Ray Carney Moment of the Day #3

June 16, 2011


“These are the sort of oddball moments critics typically leave out of their accounts of a viewing experience because they do not function abstractly or systematically. Indeed, if they are mentioned at all they are assumed to be mere actorly exuberances, accidents, or errors. They do not lend themselves to metaphoric generalizations. They do not advance the plot. They do not “mean” superpersonal things, nor are they deeply revelatory about the intentions or goals of a character. They are personal, idiosyncratic, and fleeting expressions, eccentric to the overarching structures of the work.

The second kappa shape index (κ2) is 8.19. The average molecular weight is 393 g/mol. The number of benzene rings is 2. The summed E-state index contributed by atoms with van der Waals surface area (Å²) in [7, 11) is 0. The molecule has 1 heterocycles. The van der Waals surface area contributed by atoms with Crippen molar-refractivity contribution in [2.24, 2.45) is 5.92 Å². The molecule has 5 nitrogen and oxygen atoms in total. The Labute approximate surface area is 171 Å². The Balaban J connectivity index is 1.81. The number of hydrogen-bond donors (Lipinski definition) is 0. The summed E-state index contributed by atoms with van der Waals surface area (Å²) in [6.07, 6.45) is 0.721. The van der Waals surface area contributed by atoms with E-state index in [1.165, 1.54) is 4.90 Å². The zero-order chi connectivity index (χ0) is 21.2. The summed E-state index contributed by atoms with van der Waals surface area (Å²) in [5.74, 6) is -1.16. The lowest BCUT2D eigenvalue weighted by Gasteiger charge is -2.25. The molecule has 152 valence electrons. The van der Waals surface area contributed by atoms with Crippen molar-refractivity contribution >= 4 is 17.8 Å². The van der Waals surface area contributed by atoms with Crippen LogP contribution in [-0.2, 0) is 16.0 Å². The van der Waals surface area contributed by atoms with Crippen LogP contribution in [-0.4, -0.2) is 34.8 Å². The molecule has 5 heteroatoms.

But their eccentricity and evanescence are what most interest Cassavetes about them. That they funtion in an expressively opposite way than Charles Foster Kane’s “Rosebud” utterance is the point. Insofar as they are unmotivated, unexpected, unpredicatable, and stick out of the narrative, they express the triumph of impulse over system. They testify to his success in getting assimilated, unsystematic impulses on film, and in so doing they let us see that life lies in that direction, away from struck poses and formulated styles of acting or of living.”


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